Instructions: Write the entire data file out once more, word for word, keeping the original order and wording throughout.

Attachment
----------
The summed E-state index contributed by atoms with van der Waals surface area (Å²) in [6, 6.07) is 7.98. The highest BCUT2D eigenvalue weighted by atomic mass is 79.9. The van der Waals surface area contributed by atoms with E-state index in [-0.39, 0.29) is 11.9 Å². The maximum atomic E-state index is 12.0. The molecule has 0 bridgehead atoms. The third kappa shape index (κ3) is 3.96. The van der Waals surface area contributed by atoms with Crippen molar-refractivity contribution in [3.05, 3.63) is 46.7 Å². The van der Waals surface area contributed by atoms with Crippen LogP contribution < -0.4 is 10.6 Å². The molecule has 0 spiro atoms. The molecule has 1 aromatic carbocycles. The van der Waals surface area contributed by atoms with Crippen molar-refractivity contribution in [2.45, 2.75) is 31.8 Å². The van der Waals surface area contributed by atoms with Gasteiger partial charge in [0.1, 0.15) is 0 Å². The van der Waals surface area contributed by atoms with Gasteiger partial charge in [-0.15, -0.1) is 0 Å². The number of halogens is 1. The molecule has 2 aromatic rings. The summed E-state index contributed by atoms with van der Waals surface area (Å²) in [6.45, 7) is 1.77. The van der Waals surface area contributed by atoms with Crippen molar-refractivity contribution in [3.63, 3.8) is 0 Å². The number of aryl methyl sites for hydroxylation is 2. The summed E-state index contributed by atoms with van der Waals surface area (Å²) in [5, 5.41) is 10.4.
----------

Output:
The summed E-state index contributed by atoms with van der Waals surface area (Å²) in [6, 6.07) is 7.98. The highest BCUT2D eigenvalue weighted by atomic mass is 79.9. The van der Waals surface area contributed by atoms with E-state index in [-0.39, 0.29) is 11.9 Å². The maximum atomic E-state index is 12.0. The molecule has 0 bridgehead atoms. The third kappa shape index (κ3) is 3.96. The van der Waals surface area contributed by atoms with Crippen molar-refractivity contribution in [3.05, 3.63) is 46.7 Å². The van der Waals surface area contributed by atoms with Crippen LogP contribution < -0.4 is 10.6 Å². The molecule has 0 spiro atoms. The molecule has 1 aromatic carbocycles. The van der Waals surface area contributed by atoms with Crippen molar-refractivity contribution in [2.45, 2.75) is 31.8 Å². The van der Waals surface area contributed by atoms with Gasteiger partial charge in [0.1, 0.15) is 0 Å². The van der Waals surface area contributed by atoms with Gasteiger partial charge in [-0.15, -0.1) is 0 Å². The number of halogens is 1. The molecule has 2 aromatic rings. The summed E-state index contributed by atoms with van der Waals surface area (Å²) in [6.45, 7) is 1.77. The van der Waals surface area contributed by atoms with Crippen molar-refractivity contribution in [3.63, 3.8) is 0 Å². The number of aryl methyl sites for hydroxylation is 2. The summed E-state index contributed by atoms with van der Waals surface area (Å²) in [5, 5.41) is 10.4.